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Geschichte unseres Partnervereins

Friends of Königslutter Written by Shan Bigwood

I was present at an Anglo-German seminar for Youth Workers at Halsway Manor, Crowcombe in May 1971. There I met Herms Wolff who told me that he was the leader of a group of young musicians who formed a mandolin and guitar orchestra. I had not heard this type of music played by an orchestra and expressed the wish to do so. Thus in July 1971 when on a visit to Wolfenbüttel with another youth group, I was introduced to Concordia. The music which they played and the enthusiasm of these young musicians was so impressive that I considered it would be nice for them to come to England. (Initially I had thought of the Sidmouth International Folk Music festival, but as the events at Sidmouth are in the open, it would not be good for their stringed instruments in inclement weather.)

It took me quite a lot of time, letter writing and thinking about but in spring 1976 I visited Königslutter to discuss with Herms their visit, which was to be in June 1977. Accommodation for the 36 (or so) musicians (with no money with which to pay for it) was needed so I approached my friends and acquaintances. I also approached the Area Youth Office and booked 36 camp beds in case they were needed. We had a fairly large house and a nice barn with a wooden floor!! I was able to get quite a bit of editorial from the Somerset County Gazette, which enabled me to find several volunteers for accommodating a person (or two) so the camp beds were not needed. Pam and Peter Revans and Christel and Harold Inder were two of the original host families and we all know about their involvement ever since.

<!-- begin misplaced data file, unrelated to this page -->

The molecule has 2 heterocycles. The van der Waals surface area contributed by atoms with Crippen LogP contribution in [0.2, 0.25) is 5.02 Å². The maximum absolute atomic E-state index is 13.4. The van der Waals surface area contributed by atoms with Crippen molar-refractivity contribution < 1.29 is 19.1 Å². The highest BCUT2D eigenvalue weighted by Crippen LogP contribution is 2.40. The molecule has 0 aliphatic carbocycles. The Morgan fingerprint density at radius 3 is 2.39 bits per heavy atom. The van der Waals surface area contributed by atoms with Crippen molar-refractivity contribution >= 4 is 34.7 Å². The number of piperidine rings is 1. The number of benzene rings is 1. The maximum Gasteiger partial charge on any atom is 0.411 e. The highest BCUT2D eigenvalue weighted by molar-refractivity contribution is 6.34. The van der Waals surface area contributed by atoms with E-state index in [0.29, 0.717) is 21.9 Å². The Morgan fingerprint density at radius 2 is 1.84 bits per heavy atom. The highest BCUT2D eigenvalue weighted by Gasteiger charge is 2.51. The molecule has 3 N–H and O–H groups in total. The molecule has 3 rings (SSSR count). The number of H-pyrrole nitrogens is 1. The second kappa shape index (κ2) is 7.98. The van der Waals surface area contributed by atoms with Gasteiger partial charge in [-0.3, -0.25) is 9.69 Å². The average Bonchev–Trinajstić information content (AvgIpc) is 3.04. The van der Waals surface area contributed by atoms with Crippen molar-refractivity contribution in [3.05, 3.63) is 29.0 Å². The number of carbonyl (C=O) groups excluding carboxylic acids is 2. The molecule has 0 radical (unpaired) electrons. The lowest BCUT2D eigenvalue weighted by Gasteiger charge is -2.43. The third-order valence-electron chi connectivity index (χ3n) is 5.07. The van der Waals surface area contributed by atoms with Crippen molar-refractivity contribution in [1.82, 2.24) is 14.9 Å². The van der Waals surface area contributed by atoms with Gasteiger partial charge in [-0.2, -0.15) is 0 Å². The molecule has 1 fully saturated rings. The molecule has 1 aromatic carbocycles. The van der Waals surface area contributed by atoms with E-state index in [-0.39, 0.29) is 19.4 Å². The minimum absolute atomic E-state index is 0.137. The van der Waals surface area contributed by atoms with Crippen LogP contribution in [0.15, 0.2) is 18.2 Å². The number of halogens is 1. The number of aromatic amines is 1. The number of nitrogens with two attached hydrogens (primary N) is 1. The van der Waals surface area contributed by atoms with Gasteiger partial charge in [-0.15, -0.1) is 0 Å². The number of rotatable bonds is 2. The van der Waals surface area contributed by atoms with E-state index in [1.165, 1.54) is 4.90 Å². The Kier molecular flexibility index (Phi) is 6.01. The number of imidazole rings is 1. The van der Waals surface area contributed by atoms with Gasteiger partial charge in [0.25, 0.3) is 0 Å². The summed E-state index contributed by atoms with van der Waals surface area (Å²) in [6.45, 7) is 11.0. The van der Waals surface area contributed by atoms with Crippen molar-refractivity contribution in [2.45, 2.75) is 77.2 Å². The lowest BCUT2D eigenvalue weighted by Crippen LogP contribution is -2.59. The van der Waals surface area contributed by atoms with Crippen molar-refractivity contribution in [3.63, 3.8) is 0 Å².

The group would be coming in a coach, therefore the driver needed a place to park during their stay, and excursions had to be arranged as well of course as concerts. For many of their following visits, Manfred Kunschke (the Politz driver), Herms Wolff and family plus several other members of Concordia stayed with us at Underhill Farm.

Herms had said that they would donate any money collected for the concerts to charity. The Brewhouse was opening that very year. I talked nicely to the manager and asked if they would like to offer the theatre for a concert with all profits to go to the theatre. The only day available during their stay was a Sunday and he arranged for this to be the big day. The Brewhouse did a good job with their publicity and the theatre was very well attended and the music very much appreciated. Concordia also gave concerts at Bristol and Wiveliscombe, which were also a great success, and I was so proud of them. The day trips which included Plymouth, Minehead, Lyme Regis and Cheddar went well. I accompanied them in the coach and got to know the youngsters very well.

After their return I called a meeting of all the host families, at the Tangier Youth and Community Centre where it was agreed that the visit had been a success and that the host families would like to accept the invitation given by Concordia for a return visit to Königslutter in Summer 1978.

That visit took place and was the start of the exchange that was originally called Königslutter and Taunton Exchange, KATE for short. In 1982 a Deed of Friendship was exchanged between the two towns and in 1992 an official twinning link was formed. KATE became Friends of Königslutter in 1989. (Known as FOK).